Constitution Hill, London
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Constitution Hill is a road in the City of Westminster in London. It connects the western end of The Mall (just in front of Buckingham Palace) with Hyde Park Corner, and is bordered by Buckingham Palace Gardens and Green Park. The term "Hill" is something of a misnomer; there is barely a detectable slope and most observers would regard the road as flat. An old lane on this route was enhanced in connection with the development of Buckingham Palace in the 1820s. It formed an official route from the palace to Hyde Park. It is now closed to traffic on Sundays.
The road obtained its name in the 17th century from King Charles II's habit of taking "constitutional" walks there. In Strype's Map, 1720, it is marked "Road to Kensington". In John Smith's map of 1724, it is called "Constitution Hill".
It was the scene of three assassination attempts against Queen Victoria—in 1840 (by Edward Oxford), 1842 (by John Francis) and 1849 (by William Hamilton). In 1850, the former Conservative Prime Minister Sir Robert Peel was thrown from his horse on Constitution Hill by the gate into Green Park; he suffered a fatal injury and died three days later.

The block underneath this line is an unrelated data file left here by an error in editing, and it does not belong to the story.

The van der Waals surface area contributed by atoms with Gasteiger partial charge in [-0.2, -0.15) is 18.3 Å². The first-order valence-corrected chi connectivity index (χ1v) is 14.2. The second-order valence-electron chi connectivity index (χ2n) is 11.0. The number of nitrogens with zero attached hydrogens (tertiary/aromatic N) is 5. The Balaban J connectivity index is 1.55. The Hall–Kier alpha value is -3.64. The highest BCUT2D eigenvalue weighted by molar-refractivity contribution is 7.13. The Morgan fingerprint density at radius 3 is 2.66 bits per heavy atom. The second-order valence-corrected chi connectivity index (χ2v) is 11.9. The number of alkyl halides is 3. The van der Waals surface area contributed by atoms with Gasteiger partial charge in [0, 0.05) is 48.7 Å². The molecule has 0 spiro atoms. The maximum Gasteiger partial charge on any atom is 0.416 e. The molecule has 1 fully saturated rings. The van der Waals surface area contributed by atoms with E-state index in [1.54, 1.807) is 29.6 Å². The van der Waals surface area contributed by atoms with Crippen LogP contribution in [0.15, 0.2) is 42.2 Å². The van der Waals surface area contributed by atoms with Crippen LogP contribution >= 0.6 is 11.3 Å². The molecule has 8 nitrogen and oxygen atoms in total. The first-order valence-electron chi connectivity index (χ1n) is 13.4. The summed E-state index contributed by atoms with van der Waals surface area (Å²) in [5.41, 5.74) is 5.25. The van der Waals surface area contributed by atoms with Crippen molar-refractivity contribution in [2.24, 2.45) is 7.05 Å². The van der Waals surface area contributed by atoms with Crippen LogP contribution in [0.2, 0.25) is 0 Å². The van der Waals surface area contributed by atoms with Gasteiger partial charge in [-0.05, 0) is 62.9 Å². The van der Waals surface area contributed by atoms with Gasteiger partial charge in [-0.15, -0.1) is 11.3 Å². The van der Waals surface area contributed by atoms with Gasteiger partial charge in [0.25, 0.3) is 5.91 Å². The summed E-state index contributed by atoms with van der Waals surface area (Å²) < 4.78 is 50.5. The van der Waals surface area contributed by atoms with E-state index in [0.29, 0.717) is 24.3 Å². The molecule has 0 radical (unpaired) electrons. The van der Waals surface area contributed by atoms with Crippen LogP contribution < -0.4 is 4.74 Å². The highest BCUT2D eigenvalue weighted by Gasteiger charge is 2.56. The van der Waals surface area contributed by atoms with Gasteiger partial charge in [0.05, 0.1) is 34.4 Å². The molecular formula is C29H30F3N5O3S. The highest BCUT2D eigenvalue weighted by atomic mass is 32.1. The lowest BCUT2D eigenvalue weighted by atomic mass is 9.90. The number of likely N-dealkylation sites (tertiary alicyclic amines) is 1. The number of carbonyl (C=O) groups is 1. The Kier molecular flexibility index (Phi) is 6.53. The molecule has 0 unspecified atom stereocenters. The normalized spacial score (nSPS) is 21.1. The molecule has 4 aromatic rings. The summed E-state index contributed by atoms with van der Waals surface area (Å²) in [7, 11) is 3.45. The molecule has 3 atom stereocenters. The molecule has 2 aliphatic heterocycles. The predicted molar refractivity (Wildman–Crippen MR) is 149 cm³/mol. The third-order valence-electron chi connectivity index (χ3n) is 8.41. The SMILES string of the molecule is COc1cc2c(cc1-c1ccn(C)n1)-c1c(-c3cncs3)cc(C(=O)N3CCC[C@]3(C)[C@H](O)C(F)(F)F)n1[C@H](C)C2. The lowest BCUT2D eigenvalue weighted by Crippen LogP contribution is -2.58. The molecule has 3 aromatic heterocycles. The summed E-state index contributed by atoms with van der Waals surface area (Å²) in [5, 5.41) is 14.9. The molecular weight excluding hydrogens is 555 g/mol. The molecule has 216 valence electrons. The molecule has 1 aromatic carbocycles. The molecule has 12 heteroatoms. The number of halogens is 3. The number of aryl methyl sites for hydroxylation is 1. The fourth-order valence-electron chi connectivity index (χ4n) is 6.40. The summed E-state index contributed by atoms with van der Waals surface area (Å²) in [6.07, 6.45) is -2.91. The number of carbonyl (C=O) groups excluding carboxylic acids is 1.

Wellington Arch at Hyde Park Corner was originally the culmination of the route, but the effect is somewhat muted now that the Arch stands at the centre of a busy traffic island. There is a recent war memorial to Commonwealth soldiers near the top of Constitution Hill, just before Hyde Park Corner; the memorial is known as the Memorial Gates.
Large concrete lamp posts were installed in Constitution Hill in the 1960s. But thanks to the swift intervention of comedian and enthusiastic environmentalist Spike Milligan, they were removed within days and the old gas lamps are still there.
There are other streets called 'Constitution Hill', for example in Birmingham.
- Wheatley, Henry Benjamin. London Past and Present: Its History, Associations, and Traditions. 1891, p. 452.
- mentioned in his Evening Standard obituary 27 February 2002